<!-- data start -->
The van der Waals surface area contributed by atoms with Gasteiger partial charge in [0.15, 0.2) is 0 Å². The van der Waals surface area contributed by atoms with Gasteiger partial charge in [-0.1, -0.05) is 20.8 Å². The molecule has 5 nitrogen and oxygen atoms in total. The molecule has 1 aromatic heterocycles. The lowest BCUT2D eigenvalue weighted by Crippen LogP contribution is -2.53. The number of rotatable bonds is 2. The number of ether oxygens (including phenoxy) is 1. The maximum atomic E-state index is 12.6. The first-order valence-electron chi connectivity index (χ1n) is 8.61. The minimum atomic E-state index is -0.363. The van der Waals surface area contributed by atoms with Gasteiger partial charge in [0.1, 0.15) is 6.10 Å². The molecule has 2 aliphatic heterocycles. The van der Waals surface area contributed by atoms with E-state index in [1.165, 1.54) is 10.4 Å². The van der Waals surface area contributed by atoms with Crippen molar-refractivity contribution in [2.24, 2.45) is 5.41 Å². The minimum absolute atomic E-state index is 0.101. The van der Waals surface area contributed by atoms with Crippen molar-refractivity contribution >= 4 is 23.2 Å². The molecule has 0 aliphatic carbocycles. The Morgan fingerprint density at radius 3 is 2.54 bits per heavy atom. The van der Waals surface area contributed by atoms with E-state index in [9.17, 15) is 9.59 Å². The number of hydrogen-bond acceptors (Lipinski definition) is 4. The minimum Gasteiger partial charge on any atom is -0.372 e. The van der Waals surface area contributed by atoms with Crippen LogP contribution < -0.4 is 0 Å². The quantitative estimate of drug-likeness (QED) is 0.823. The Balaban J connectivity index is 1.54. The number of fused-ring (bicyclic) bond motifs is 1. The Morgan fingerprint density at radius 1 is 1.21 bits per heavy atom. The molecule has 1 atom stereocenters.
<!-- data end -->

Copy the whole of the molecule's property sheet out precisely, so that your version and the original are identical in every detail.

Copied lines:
The van der Waals surface area contributed by atoms with Gasteiger partial charge in [0.15, 0.2) is 0 Å². The van der Waals surface area contributed by atoms with Gasteiger partial charge in [-0.1, -0.05) is 20.8 Å². The molecule has 5 nitrogen and oxygen atoms in total. The molecule has 1 aromatic heterocycles. The lowest BCUT2D eigenvalue weighted by Crippen LogP contribution is -2.53. The number of rotatable bonds is 2. The number of ether oxygens (including phenoxy) is 1. The maximum atomic E-state index is 12.6. The first-order valence-electron chi connectivity index (χ1n) is 8.61. The minimum atomic E-state index is -0.363. The van der Waals surface area contributed by atoms with Gasteiger partial charge in [0.1, 0.15) is 6.10 Å². The molecule has 2 aliphatic heterocycles. The van der Waals surface area contributed by atoms with E-state index in [1.165, 1.54) is 10.4 Å². The van der Waals surface area contributed by atoms with Crippen molar-refractivity contribution in [2.24, 2.45) is 5.41 Å². The minimum absolute atomic E-state index is 0.101. The van der Waals surface area contributed by atoms with Crippen molar-refractivity contribution >= 4 is 23.2 Å². The molecule has 0 aliphatic carbocycles. The Morgan fingerprint density at radius 3 is 2.54 bits per heavy atom. The van der Waals surface area contributed by atoms with E-state index in [9.17, 15) is 9.59 Å². The number of hydrogen-bond acceptors (Lipinski definition) is 4. The minimum Gasteiger partial charge on any atom is -0.372 e. The van der Waals surface area contributed by atoms with Crippen LogP contribution < -0.4 is 0 Å². The quantitative estimate of drug-likeness (QED) is 0.823. The Balaban J connectivity index is 1.54. The number of fused-ring (bicyclic) bond motifs is 1. The Morgan fingerprint density at radius 1 is 1.21 bits per heavy atom. The molecule has 1 atom stereocenters.